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Friday, December 9, 2011

J. Edgar Hoover: Devil With the Blue Dress

     If the director of the Federal Bureau of Investigation from 1924 to 1972 thought much about his legacy, he probably hoped to be remembered as the man who professionalized criminal investigation, and elevated the image of the FBI agent. As the man responsible for the FBI fingerprint bureau, crime laboratory, National Police Academy, and the "FBI Bulletin," one could argue that Mr. Hoover played a positive role in the history of 20th Century American law enforcement.

    Hoover's critics, and there are many of them, portray him as a power-hungry phony who, over four decades, abused his power. Although a dozen or so books have been published about J. Edgar Hoover and the FBI under his directorship, he probably wouldn't be remembered at all by the general public had there not been a book published in 1993 by the Irish journalist (some would say tabloid journalist) Anthony Summers.

     In "Official and Confidential: The Secret Life of J. Edgar Hoover," Summers, relying on information from the embittered wife of a Hoover crony, paints Hoover as a cross-dressing homosexual. Ronald Kessler, a former FBI agent and author of "The Secrets of the FBI," considers the cross-dressing story a fabrication by a vengeful woman who later served time for perjury. While most FBI historians agree with Mr. Kessler on this, the image of Hoover wearing a dress and high-heels has stuck. This is how he is remembered, or at least referred to, by people influenced by supermarket celebrity rags, and late-night TV.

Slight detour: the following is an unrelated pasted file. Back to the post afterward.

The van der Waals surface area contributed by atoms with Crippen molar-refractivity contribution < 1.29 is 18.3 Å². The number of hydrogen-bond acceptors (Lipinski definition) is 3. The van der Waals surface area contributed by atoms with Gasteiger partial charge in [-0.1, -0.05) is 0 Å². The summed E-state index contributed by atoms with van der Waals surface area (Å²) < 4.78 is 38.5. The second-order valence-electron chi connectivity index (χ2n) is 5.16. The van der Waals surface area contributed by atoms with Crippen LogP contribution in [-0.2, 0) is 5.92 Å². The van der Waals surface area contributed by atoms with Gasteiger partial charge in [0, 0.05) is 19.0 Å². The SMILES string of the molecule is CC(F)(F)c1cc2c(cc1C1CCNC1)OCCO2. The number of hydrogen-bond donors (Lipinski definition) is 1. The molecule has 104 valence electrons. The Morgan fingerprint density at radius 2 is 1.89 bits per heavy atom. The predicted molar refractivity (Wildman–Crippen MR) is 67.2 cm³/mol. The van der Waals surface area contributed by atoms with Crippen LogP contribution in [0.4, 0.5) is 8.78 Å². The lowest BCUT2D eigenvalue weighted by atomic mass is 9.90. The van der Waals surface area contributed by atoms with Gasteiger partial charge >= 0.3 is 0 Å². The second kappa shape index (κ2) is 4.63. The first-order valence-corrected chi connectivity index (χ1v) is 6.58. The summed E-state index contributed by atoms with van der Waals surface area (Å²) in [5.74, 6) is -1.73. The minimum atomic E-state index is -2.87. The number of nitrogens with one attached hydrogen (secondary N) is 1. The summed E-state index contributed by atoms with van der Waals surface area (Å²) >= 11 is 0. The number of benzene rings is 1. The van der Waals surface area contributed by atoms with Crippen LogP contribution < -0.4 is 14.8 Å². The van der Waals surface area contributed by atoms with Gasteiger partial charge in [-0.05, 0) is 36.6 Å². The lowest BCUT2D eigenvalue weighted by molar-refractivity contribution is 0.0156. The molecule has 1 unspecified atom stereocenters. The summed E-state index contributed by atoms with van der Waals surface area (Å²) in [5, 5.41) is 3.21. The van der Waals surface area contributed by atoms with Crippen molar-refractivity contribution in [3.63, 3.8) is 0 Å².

Clint Eastwood's new movie, "J. Edgar," had it not focused so much on the Lindbergh kidnapping case and Hoover's strange relationship with his mother and his right-hand man, Clyde Tolson, may have triggered a public debate over Hoover's place in the history of American law enforcement. Instead, the discussion has been about the film itself.

     Agents who worked under Hoover, many of whom belong to the Society of Former Special Agents of the FBI, are outraged by the movie. As an agent who worked in Hoover's FBI and is not a member of the organization, I remember being surprised that agents who complained bitterly about working conditions under the director (see: "J. Edgar Hoover: A Field Agent's Perspective," November 15, 2011) suddenly became Hoover cheer leaders after they retired and joined the group.

     On the other side of the debate, critics of the film accuse Clint Eastwood of glossing over Hoover's abuse of power and the corrupting influence he had on the agency. It seems that in making this film, Eastwood managed to offend everyone, including regular movie goers who think the flick is too long, and worse, boring and off-putting.

     As for J. Edgar Hoover and the memory of him, it looks like he's not getting out of that dress any time soon.   

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